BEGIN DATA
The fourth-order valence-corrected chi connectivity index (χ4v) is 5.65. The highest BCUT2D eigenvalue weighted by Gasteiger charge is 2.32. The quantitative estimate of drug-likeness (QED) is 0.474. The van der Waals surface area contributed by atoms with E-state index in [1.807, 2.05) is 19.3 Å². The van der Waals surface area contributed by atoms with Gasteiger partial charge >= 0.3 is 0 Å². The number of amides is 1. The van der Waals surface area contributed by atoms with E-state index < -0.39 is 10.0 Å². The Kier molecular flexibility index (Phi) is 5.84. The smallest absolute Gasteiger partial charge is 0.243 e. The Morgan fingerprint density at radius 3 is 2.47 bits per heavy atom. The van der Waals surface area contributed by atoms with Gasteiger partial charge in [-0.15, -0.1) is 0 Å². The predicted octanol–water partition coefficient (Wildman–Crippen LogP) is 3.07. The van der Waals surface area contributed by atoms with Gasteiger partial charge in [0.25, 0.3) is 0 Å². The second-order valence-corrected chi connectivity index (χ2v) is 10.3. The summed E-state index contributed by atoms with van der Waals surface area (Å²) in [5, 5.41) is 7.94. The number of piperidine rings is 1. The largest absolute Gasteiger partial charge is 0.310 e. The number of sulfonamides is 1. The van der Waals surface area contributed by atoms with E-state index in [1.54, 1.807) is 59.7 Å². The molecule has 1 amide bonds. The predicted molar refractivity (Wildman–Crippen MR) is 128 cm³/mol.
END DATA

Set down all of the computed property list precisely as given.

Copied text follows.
The fourth-order valence-corrected chi connectivity index (χ4v) is 5.65. The highest BCUT2D eigenvalue weighted by Gasteiger charge is 2.32. The quantitative estimate of drug-likeness (QED) is 0.474. The van der Waals surface area contributed by atoms with E-state index in [1.807, 2.05) is 19.3 Å². The van der Waals surface area contributed by atoms with Gasteiger partial charge >= 0.3 is 0 Å². The number of amides is 1. The van der Waals surface area contributed by atoms with E-state index < -0.39 is 10.0 Å². The Kier molecular flexibility index (Phi) is 5.84. The smallest absolute Gasteiger partial charge is 0.243 e. The Morgan fingerprint density at radius 3 is 2.47 bits per heavy atom. The van der Waals surface area contributed by atoms with Gasteiger partial charge in [-0.15, -0.1) is 0 Å². The predicted octanol–water partition coefficient (Wildman–Crippen LogP) is 3.07. The van der Waals surface area contributed by atoms with Gasteiger partial charge in [0.25, 0.3) is 0 Å². The second-order valence-corrected chi connectivity index (χ2v) is 10.3. The summed E-state index contributed by atoms with van der Waals surface area (Å²) in [5, 5.41) is 7.94. The number of piperidine rings is 1. The largest absolute Gasteiger partial charge is 0.310 e. The number of sulfonamides is 1. The van der Waals surface area contributed by atoms with E-state index in [1.54, 1.807) is 59.7 Å². The molecule has 1 amide bonds. The predicted molar refractivity (Wildman–Crippen MR) is 128 cm³/mol.